It was exactly nine years ago today that I had walked into that building with my then 12 month old son seeking shelter and reprieve from my abuser. Exactly nine years ago.The memories were rushing into my head and harder for me to handle than I had thought. But I wanted to be there. I needed to be there. I knew for me, this was a huge step in my healing process. I clenched my fist and could feel my fingernails dig into my palms. She expressed her concern and I assured her it was where I wanted to be. I went to go find my boyfriend to say hi before I started my shift. He was outside loading up cars with the gifts that the shelter was providing to the women who were either currently staying or had recently stayed at the shelter. Making sure their kids got a good Christmas. The second he saw me, he knew. I still explained a little while he hugged me and reassured me. I spent a few minutes with him. Helping. I knew I couldn’t go back in the building quite yet. When I was ready I reported to my post and got caught up in serving and helping others.
As the night was winding down, a volunteer was walking down the hall. She stopped at our table to rest. She had three bags full of gifts she was taking downstairs to the distribution hub. Without really thinking I volunteered to help her take the gifts downstairs. I grabbed one of the bags and walked down the hall, opening doors for her. She guided me to the door to go downstairs. I opened it and let her down first. When I stepped in to follow her, I stopped in my tracks. Behind the door I avoided looking at when I first got to the shelter was a set of stairs that looked just like these. I flashed back to walking up those stairs to get to the shelter. My well trained brain I have consciously taught for years to not give in to negative or hurtful thinking jumped immediately to It’s okay, you’re going down, not up, it might look the same, but it’s different. Then my brain deferred to it’s past programming. Yeah. The thought came. But remember walking down stairs like these to get to the basement to do the laundry? This is just like that. I only hesitated slightly as I pushed that thought away and reminded myself that that was then, and this is now. It’s nine years later and I’m serving others this time.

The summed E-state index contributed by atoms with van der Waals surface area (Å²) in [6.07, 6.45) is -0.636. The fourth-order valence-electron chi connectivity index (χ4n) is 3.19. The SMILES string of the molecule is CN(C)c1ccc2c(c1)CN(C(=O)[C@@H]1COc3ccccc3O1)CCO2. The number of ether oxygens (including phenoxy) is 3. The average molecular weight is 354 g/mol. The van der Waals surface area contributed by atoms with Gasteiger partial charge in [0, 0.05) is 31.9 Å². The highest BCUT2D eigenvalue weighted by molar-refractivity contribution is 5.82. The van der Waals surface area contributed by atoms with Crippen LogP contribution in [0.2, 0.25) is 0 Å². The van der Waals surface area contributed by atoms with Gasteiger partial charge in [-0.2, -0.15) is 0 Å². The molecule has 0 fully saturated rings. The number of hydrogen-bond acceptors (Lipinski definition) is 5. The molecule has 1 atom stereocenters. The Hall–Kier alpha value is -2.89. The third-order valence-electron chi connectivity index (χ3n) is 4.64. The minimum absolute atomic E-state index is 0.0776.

We dropped the gifts off in the basement. My boyfriend had moved down here to help prepare the packages. I greeted him, and after a few short minutes decided to return to my post. I turned, alone this time, to go up the stairs. I took a few steps toward the door and stopped. I breathed. I tapped my toe on the floor. I began walking again. As I took each step up, I began hyperventilating again. The feelings came back. The thoughts returned. Fear. Uncertainty. Dread. Terror. I forced myself to keep going. Once I reached the top, just a short one flight of stairs, I sucked in deep breaths and the anxiety was fully upon me. I walked toward the community room. The hall was empty and the event was winding down. I quickly stepped down a side hall and saw an empty large cardboard box against the wall. I hid behind it and sank to the floor as I began sobbing uncontrollably. Three parts because of the panic attack and the memories and feelings flooding my body and one part because I was disappointed in myself for breaking down. I let myself cry though, just for a little while. I half expected I was loud enough that someone would come check on me. I was able to cry in peace. I stood up and wiped away my tears and met up with everyone who was finishing up the volunteer effort. It was just one short hour of my time volunteering, but it was nine years worth of heartache and anxiety that had flooded my body. And I knew it was good I had finally come full circle and I knew I was ready to step forward and and do my part to help more women.